People feel more secure with job candidates they can “plug and play,” notes HR generalist Danielle Dorter, who has staffed hard-to-find talent both for start-ups and large organizations in several industries. There’s a preference for people who have done the same job somewhere else, so that they can hit the ground running in the new company.

But that is difficult in RAS. Although fish farming has been around for decades in North America, the new RAS operations are on a different scale and, in key ways, represent an emerging industry—one reliant upon technology and a textbook example of risk concentration. As Atlantic Sapphire knows, a hydrogen sulfide event, or a power outage, can result in massive fish deaths.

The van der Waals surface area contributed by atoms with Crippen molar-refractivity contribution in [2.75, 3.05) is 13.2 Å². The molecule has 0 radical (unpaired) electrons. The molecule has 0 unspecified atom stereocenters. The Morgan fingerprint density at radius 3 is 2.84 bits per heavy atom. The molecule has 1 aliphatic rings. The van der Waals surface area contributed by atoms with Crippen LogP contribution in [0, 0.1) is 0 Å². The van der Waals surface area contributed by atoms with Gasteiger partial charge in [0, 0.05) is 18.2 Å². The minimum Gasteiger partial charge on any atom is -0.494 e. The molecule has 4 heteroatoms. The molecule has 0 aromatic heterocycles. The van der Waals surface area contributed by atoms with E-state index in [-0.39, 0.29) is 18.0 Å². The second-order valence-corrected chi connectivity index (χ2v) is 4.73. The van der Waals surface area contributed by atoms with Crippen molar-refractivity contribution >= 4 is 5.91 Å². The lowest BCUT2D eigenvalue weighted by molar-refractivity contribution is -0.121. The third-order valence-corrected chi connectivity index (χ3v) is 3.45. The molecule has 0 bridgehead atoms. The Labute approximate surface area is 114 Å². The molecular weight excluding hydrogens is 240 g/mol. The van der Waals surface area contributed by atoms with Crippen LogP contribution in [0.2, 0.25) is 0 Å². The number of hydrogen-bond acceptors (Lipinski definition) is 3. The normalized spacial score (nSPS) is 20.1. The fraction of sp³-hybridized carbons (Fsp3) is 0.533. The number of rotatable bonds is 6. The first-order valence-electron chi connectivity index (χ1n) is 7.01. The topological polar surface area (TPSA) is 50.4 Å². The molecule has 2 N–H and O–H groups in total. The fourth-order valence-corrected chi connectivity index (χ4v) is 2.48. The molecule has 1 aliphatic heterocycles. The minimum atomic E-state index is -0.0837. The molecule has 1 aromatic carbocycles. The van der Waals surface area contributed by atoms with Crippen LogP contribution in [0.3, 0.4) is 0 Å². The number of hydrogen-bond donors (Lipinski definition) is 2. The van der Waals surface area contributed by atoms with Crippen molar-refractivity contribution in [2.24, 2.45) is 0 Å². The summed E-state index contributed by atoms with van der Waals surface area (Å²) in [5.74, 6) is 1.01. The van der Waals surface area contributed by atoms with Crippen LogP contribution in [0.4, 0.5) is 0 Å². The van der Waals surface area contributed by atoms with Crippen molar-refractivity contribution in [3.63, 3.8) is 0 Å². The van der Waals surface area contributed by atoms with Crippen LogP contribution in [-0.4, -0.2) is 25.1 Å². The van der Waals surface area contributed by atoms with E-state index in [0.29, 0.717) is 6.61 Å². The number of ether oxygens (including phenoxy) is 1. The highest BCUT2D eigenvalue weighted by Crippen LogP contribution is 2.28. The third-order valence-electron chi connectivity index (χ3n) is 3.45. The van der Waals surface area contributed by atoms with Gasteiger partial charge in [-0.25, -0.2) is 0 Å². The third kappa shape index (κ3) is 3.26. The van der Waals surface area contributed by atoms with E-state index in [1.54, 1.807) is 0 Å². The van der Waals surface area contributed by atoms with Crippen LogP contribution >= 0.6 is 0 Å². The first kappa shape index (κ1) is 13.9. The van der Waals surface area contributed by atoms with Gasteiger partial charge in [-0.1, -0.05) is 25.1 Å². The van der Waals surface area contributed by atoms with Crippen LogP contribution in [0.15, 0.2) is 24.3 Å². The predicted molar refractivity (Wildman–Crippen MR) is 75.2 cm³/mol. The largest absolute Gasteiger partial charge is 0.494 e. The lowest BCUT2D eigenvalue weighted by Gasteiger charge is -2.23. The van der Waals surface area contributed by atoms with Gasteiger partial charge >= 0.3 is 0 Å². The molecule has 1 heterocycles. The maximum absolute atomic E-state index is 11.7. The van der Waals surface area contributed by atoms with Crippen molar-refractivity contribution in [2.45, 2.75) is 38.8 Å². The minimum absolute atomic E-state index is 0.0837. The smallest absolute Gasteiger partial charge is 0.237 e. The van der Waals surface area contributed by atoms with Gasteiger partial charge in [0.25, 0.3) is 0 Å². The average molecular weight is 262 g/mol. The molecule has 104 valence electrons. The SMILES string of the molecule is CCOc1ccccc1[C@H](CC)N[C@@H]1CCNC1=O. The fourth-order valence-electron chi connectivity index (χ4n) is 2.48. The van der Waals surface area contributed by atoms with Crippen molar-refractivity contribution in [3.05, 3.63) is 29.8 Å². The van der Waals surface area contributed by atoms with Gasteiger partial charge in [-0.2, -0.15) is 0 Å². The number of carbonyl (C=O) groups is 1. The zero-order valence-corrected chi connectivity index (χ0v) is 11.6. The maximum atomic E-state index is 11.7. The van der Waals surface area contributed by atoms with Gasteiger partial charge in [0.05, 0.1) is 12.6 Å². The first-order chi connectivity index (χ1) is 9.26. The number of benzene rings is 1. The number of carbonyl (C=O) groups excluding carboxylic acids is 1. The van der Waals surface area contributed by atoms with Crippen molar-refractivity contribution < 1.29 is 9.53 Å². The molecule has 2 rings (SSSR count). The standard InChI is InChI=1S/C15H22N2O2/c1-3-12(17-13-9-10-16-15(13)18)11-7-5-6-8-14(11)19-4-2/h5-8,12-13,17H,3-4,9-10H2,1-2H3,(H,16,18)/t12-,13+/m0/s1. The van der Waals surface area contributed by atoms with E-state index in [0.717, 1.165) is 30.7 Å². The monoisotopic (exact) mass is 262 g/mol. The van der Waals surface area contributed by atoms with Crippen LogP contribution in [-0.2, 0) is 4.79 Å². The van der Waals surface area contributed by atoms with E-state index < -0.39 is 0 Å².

This has led Myre to label RAS “very much a loss business for insurers today.”

Adapting skills from adjacent industries
HR professionals often shorthand staffing solutions as “build or buy.” But in RAS, there’s little time to “build” and few places to “buy” people who have held the same roles. An alternative workforce strategy is to look to adjacent industries.

“Candidates might not have the required ‘role experience’ but have the skills that allow them to more quickly upskill toward the skills required for a given role,” says Gartner, a global research and advisory firm.